“It’s funny how life is shared from behind tombstones,” says a voice. It’s a startling introduction, especially coming from behind me in a desolate cemetery. I wheel around and find myself face to face with Raul Castro.
“Like the Cuban president,” Castro explains with the stern demeanor of an actual dictator. A self-proclaimed former track star who was injured during his part-time job as a garbage collector, Castro is now one of the caretakers at Cristo El Salvador, a cemetery located in Villa El Salvador, a district of Lima that began as a shantytown on the outskirts of the capital in the early ’70s.
Back then, this area was strewn with a few hundred homes built out of matted reeds on sandy hills. Today, Villa El Salvador is a sprawling urban area filled with brick houses and close to half a million inhabitants. Neighbors and city officials built the Cristo El Salvador Cemetery (Spanish for “Christ The Savior”) in 1986 on a hill that overlooks the entire district. Shortly after it opened, an informal cemetery popped up right next door, and quickly became the larger of the two.
During the day, Castro hobbles over the cemetery’s uneven grounds, aided by a crutch, removing debris and keeping an eye out for vandals. He tells me the area is reasonably quiet during the day, and that typically his biggest concern is chasing out the local children, who take advantage of the formal cemetery’s smooth concrete surface for skateboarding. “My colleagues who work at night tell me that sometimes junkies come out to the cemetery, looking for an empty crypt, on the higher levels, to sleep in,” he says. The image sends a chill up my spine.
Domingo Lazaro, one of the cemetery’s caretakers, tells me he worked at Cristo El Salvador when it first opened, and dug the first graves. “Back then there was nothing, it was silent,” he says. “There were no homes or anything.” Today there are hundreds of crypts stacked atop one another. Stray dogs roam languidly, their eyes skeptical, looking for shade and water. Dead flowers and beer bottles are sprinkled across the sandy ground, signs of earthly activity.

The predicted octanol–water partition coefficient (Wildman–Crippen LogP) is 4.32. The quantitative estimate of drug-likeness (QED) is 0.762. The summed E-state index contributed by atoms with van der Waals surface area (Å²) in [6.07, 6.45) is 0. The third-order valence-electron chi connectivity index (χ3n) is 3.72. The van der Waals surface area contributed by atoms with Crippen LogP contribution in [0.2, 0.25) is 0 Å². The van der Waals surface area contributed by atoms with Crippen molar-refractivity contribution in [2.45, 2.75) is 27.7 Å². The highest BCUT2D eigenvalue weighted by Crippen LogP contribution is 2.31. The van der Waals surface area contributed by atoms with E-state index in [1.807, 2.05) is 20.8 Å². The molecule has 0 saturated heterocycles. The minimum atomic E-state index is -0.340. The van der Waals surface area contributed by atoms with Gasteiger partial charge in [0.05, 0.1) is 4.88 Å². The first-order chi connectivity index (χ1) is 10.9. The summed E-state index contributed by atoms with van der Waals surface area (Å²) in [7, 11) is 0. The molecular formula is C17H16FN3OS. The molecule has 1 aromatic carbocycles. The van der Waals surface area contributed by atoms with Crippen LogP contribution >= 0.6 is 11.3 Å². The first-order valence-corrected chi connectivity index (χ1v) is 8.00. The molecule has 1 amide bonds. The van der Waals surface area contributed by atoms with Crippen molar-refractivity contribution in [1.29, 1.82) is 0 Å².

At the formal cemetery families can buy a small plot, upon which they’re allowed to build four graves high. When someone dies, family members hire a local construction worker to build and decorate the crypt. A man who goes by the name Juanito seems to have a monopoly over this construction work; his workshop, located virtually inside the cemetery, has his cell phone number painted on the side.
Juanito’s handywork can be found on countless tombs across both the formal and informal cemeteries. Many of the crypts feature unique designs; some have murals and poems inscribed on them. In the informal cemetery the memorials range from small yet ornate mausoleums to simple mounds of sand and stone that lack any sort of identification. The plots are arranged in no discernible order, though most look out toward the homes of Villa El Salvador.
Recently, improvised dwellings have started to invade both cemeteries, some of them less than three feet from the graves.
“They have invaded the land … and over there they have built pig farms, and even a soccer field,” says Castro. One of the local bus lines runs right through the middle of the formal cemetery, providing transit service to the new informal homes.
Due to the growing number of anonymous graves, late last year local officials announced an initiative to help identify the close to 6,000 unmarked tombs that lie here. Because the district is now trying to clear out some of the plots, Castro says some people are choosing to exhume their loved ones’ bodies so they can either bury them elsewhere or have them cremated. He points me toward the man who usually deals with the exhumations: Ruben, a muscular fellow in his forties who also runs a flower stand with his wife right in front of the cemetery’s entrance.
“It’s hard to remove the body from the dirt. The land is no longer virgin — it is contaminated,” says Ruben, sounding a bit like a mystic. He says he charges 150 to 200 soles ($58 to $78 USD) to exhume a body, and up to 1,500 soles ($588 USD) to build a crypt. “Today,” he says, “dying is expensive.”
Castro says the cemetery has started to dwindle in popularity because of the informal homes popping up. “Local politicians have started to allow people to invade the land. This cemetery was never meant to be next to houses.”
“It’s strange how the dead and the living live together,” he ruminates. “The water trucks go by here, and the kids start yelling, ‘Water, water!’ And the waterman stops to bring in life, to bring in water.”
Castro says he spends a lot of time thinking about this interplay between life and death, the here and the hereafter. Next to us, a house sits at the edge of the cemetery, its walls painted with white block letters advertising its products: cold beer, and access to a bathroom.
“Even after you’re dead you keep generating money,” says Castro, his gaze low and steady across the endless rows of tombstones. “That’s life.”